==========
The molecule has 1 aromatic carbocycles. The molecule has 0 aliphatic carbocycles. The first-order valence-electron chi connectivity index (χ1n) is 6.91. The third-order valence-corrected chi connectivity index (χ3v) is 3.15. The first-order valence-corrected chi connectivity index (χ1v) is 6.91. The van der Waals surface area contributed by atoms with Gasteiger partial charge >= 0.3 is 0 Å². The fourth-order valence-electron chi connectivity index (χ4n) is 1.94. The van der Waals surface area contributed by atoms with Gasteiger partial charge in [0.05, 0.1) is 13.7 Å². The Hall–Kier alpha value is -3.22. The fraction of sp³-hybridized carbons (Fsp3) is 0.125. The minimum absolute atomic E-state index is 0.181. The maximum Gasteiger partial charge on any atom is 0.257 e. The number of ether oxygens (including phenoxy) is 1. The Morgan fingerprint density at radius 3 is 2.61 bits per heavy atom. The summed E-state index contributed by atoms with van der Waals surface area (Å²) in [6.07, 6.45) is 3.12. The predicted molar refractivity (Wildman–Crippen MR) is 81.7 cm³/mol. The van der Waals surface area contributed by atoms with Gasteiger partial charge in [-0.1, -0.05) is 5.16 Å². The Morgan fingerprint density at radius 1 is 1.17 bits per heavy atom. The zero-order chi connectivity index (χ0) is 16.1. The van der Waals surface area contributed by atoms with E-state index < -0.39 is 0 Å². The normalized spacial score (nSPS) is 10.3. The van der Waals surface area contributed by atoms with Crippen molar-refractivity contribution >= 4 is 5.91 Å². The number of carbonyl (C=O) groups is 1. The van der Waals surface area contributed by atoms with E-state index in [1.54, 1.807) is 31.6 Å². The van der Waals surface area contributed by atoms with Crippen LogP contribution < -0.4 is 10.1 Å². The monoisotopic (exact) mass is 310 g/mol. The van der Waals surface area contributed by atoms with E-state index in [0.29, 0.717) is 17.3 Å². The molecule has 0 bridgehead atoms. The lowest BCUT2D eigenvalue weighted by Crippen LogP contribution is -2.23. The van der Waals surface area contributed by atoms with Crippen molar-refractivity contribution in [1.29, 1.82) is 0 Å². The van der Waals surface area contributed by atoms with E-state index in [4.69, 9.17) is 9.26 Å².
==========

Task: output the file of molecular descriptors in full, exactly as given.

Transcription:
The molecule has 1 aromatic carbocycles. The molecule has 0 aliphatic carbocycles. The first-order valence-electron chi connectivity index (χ1n) is 6.91. The third-order valence-corrected chi connectivity index (χ3v) is 3.15. The first-order valence-corrected chi connectivity index (χ1v) is 6.91. The van der Waals surface area contributed by atoms with Gasteiger partial charge >= 0.3 is 0 Å². The fourth-order valence-electron chi connectivity index (χ4n) is 1.94. The van der Waals surface area contributed by atoms with Gasteiger partial charge in [0.05, 0.1) is 13.7 Å². The Hall–Kier alpha value is -3.22. The fraction of sp³-hybridized carbons (Fsp3) is 0.125. The minimum absolute atomic E-state index is 0.181. The maximum Gasteiger partial charge on any atom is 0.257 e. The number of ether oxygens (including phenoxy) is 1. The Morgan fingerprint density at radius 3 is 2.61 bits per heavy atom. The summed E-state index contributed by atoms with van der Waals surface area (Å²) in [6.07, 6.45) is 3.12. The predicted molar refractivity (Wildman–Crippen MR) is 81.7 cm³/mol. The van der Waals surface area contributed by atoms with Gasteiger partial charge in [-0.1, -0.05) is 5.16 Å². The Morgan fingerprint density at radius 1 is 1.17 bits per heavy atom. The zero-order chi connectivity index (χ0) is 16.1. The van der Waals surface area contributed by atoms with E-state index < -0.39 is 0 Å². The normalized spacial score (nSPS) is 10.3. The van der Waals surface area contributed by atoms with Crippen molar-refractivity contribution >= 4 is 5.91 Å². The number of carbonyl (C=O) groups is 1. The van der Waals surface area contributed by atoms with E-state index in [1.54, 1.807) is 31.6 Å². The van der Waals surface area contributed by atoms with Crippen LogP contribution < -0.4 is 10.1 Å². The monoisotopic (exact) mass is 310 g/mol. The van der Waals surface area contributed by atoms with E-state index in [0.29, 0.717) is 17.3 Å². The molecule has 0 bridgehead atoms. The lowest BCUT2D eigenvalue weighted by Crippen LogP contribution is -2.23. The van der Waals surface area contributed by atoms with Crippen molar-refractivity contribution in [1.29, 1.82) is 0 Å². The van der Waals surface area contributed by atoms with E-state index in [4.69, 9.17) is 9.26 Å².